... over-informed person, her little French maid, whom Barney called "Her Irresponsible Frenchiness," and Nora, Katrine spent a busy month trying to forget her meeting with Frank entirely. In the daytime she could do this, but at night she wondered much concerning him—if he were back at Ravenel; if Dermott had proceeded in the bitter business concerning the early marriage, with many plans for readjustments in case ...
— Katrine • Elinor Macartney Lane

... risk of abstracting one day's journals, and have them ready for me. I will call upon you at half-past three o'clock exactly, and then I want you to take me upstairs to the clerk's bedroom in the third story, which I suppose is not locked during the daytime?' ...
— The Triumphs of Eugene Valmont • Robert Barr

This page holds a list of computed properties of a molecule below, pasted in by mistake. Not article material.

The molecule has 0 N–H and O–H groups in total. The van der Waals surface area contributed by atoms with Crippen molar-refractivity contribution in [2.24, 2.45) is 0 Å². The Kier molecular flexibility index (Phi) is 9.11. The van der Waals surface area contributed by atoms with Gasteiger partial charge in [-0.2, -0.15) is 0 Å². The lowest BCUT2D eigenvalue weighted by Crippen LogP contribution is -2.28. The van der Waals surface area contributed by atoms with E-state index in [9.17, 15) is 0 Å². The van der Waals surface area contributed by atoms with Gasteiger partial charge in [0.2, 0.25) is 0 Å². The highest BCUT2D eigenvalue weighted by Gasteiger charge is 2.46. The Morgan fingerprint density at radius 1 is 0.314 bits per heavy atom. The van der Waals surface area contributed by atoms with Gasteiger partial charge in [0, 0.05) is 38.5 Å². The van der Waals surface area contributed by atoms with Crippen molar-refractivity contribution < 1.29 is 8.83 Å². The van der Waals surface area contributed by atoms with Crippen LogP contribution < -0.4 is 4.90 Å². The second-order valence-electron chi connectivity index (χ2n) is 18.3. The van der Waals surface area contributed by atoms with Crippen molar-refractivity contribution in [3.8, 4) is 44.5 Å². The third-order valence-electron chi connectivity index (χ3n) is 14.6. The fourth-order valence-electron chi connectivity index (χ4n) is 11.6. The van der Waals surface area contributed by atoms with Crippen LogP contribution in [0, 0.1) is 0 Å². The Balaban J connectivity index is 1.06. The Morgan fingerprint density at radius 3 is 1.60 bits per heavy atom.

... used to be said that when Pius IX. was urged by the French authorities to put them under control and license he replied that "every house was a brothel, and it was useless to license any." There was another saying which I heard often, that "if you wanted to go to a brothel you must go in the daytime, for at night they were full of priests." How far this was justified I do not know, but I remember that two American acquaintances went one night to one of the best recognized houses of the kind, a place of the most common notoriety ...
— The Autobiography of a Journalist, Volume I • Stillman, William James

... the shore. There's an island a little way out in the lake, and you'll find the pike thick around there if you can get out to it. And don't wait too long before starting for home. That mountain trail is hard enough to follow in the daytime, but you'd find your work cut out for you if you tried it in ...